R. I. Bike for Polio & Nigeria Polio Free!
ABOVE: Congratulations! - RI General Secretary John Hewko and RI
staff team successfully finished 104 mile ride of El Tour de Tucson.
97 Rotarian riders raised $7.5+ million for Polio eradication
Nigeria declared polio-free, removed
from endemic list
The World Health Organization (WHO) announced on 25 September that
Nigeria is now polio-free and has been officially removed from the
list of countries where polio is endemic. It’s been 14 months
since any cases of polio caused by the wild virus have been detected
With Nigeria’s historic achievement, polio remains endemic in
only two countries: Afghanistan and Pakistan. That means transmission
of the virus has never been stopped there.
Nigeria was the last country in Africa where polio was endemic. The
continent celebrated its own first full year without the disease on
11 August. Once three years have passed without a case in WHO’s
entire African region, officials will certify polio eradicated there.
“Rotary congratulates Nigeria on its tremendous accomplishment
in stopping polio,” says RI President K.R. Ravindran. “On
behalf of the entire Global Polio Eradication Initiative, we thank
volunteers, health workers, and parents in communities across Nigeria
for their tireless commitment to ensuring every last child is protected
against this devastating disease. In the months ahead, their dedication
will remain as important as ever, as we work to keep Nigeria polio-free
and to eliminate polio from its final strongholds in Pakistan and
Nigeria’s success is the result of several sustained efforts,
including domestic and int’l financing, the commitment of thousands
of health workers, and new strategies that reached children who had
not previously been immunized because of a lack of security in the
country’s northern states.
Type 2 poliovirus gone for good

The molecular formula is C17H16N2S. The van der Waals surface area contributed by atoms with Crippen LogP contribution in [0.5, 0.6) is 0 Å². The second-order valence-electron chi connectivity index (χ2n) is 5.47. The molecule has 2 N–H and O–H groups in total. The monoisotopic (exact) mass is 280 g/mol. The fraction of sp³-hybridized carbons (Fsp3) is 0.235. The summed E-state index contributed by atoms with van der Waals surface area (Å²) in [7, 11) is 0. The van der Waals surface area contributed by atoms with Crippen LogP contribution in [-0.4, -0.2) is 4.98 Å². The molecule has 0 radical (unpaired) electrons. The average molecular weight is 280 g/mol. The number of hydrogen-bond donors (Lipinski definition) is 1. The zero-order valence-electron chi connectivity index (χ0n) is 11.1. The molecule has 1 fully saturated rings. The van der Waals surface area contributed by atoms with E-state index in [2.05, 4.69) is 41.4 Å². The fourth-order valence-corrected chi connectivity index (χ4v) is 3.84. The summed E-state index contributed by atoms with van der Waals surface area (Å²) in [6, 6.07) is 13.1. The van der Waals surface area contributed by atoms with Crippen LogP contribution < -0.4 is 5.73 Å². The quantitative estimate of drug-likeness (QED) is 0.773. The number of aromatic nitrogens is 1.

In other encouraging news, an independent global health commission
officially verified on 21 Sept that wild poliovirus type 2, one of
3 strains of the wild virus, has been eradicated worldwide. Although
the last type 2 case was detected back in 1999, the confirmation is
an important milestone, as Rotary and its partners in the Global Polio
Eradication prepare to switch from a form of the vaccine that targets
all polio types to one that does not protect against type 2.
The announcement by the Global Commission for the Certification of
Polio Eradication confirms only 2 strains of the wild poliovirus remain.
Type 3 wild poliovirus hasn’t been detected in 3 years, &
wild poliovirus type 1 is endemic only in Afghanistan and Pakistan.
Funding increase needed to reach final goal
On 25 September, the GPEI's Polio Oversight Board met to determine
the next steps needed to eradicate polio. The group concluded that
$1.5 billion in new funding is needed to help Rotary and its partners
end polio in the next few years. With Nigeria now polio-free, spending
will focus on the most vulnerable children in Afghanistan and Pakistan,
while continuing to shield millions of children already living in
“With a fully funded program and global commitment to ending
this disease, we have the opportunity to interrupt transmission of
the wild poliovirus in Pakistan and Afghanistan in 2016, opening the
door for certification of a global eradication in 2019,” says
Michael K. McGovern, chair of Rotary’s International PolioPlus
Committee. “With [Rotary members’] continued support,
we will soon see our dream of a polio-free world realized.”
Doante to End Polio